Palago Puzzle B
Can Blue place two adjacent tiles to survive?
Firstly, it's obvious that one tile must be played at a to stop White from immediately closing their larger group.
First Tile (position a)
The three possible tile rotations at position a are shown below. The first rotation loses immediately by closing the White group (left) while the second rotation delays defeat but sets up two winning threats for White (middle), both of which cannot be answered by Blue's second tile. The first tile must therefore be played at a in the third rotation (right); however, this sets up an immediate threat (dotted) which Blue must address with their second tile at either b or c.
Result: First tile must be third rotation at position a, second tile at b or c.
Second Tile (position b)
The three possible tile rotations at position b are shown below. The first two rotations set up immediate wins for White but the third rotation (right) looks more promising.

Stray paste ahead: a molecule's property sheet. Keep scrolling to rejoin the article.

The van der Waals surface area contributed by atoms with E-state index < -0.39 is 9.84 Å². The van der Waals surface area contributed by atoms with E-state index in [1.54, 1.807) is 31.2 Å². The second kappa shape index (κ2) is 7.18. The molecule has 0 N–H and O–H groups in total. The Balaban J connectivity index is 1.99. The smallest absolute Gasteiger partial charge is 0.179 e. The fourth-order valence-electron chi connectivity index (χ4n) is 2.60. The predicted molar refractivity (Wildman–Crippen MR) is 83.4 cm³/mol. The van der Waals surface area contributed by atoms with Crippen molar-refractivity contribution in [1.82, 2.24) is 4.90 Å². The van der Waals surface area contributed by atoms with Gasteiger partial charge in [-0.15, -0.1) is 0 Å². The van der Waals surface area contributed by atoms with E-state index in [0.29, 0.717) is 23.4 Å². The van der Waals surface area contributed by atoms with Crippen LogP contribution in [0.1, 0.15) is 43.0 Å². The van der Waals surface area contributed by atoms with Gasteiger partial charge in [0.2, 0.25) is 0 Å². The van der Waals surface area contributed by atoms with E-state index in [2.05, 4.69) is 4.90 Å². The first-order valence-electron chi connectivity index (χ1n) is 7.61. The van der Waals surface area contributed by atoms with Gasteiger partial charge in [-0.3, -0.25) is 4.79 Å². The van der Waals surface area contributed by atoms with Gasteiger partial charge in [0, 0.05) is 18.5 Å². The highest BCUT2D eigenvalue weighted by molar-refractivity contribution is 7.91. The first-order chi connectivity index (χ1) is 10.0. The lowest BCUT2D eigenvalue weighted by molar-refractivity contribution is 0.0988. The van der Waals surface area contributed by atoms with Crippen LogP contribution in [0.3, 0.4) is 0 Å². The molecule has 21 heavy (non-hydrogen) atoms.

However, even the third rotation loses as White can set up two disjoint threats on their next move to win, as shown below. Blue must therefore play their second tile at position c.
Result: Second tile cannot be played at position b.
Second Tile (position c)
Given that position b is no good, Blue's second placement must be one of the rotations at position c shown below. The first rotation sets up an immediate win for White (left) while the second rotation sets up a line of three tips that also guarantees a win for White (middle). The only remaining choice for the second tile is therefore rotation three at position c (right).
Result: Second tile must be third rotation at position c.
This move offers Blue a glimmer of hope, however White then has at least two killer replies, one of which is shown below.
This puzzle demonstrates how even apparently simple positions can require considerable analysis. Blue has exactly 1 promising move out of a possible 126, and even the fact that it fails is not immediately obvious (only 2 White replies out of a possible 195 then win).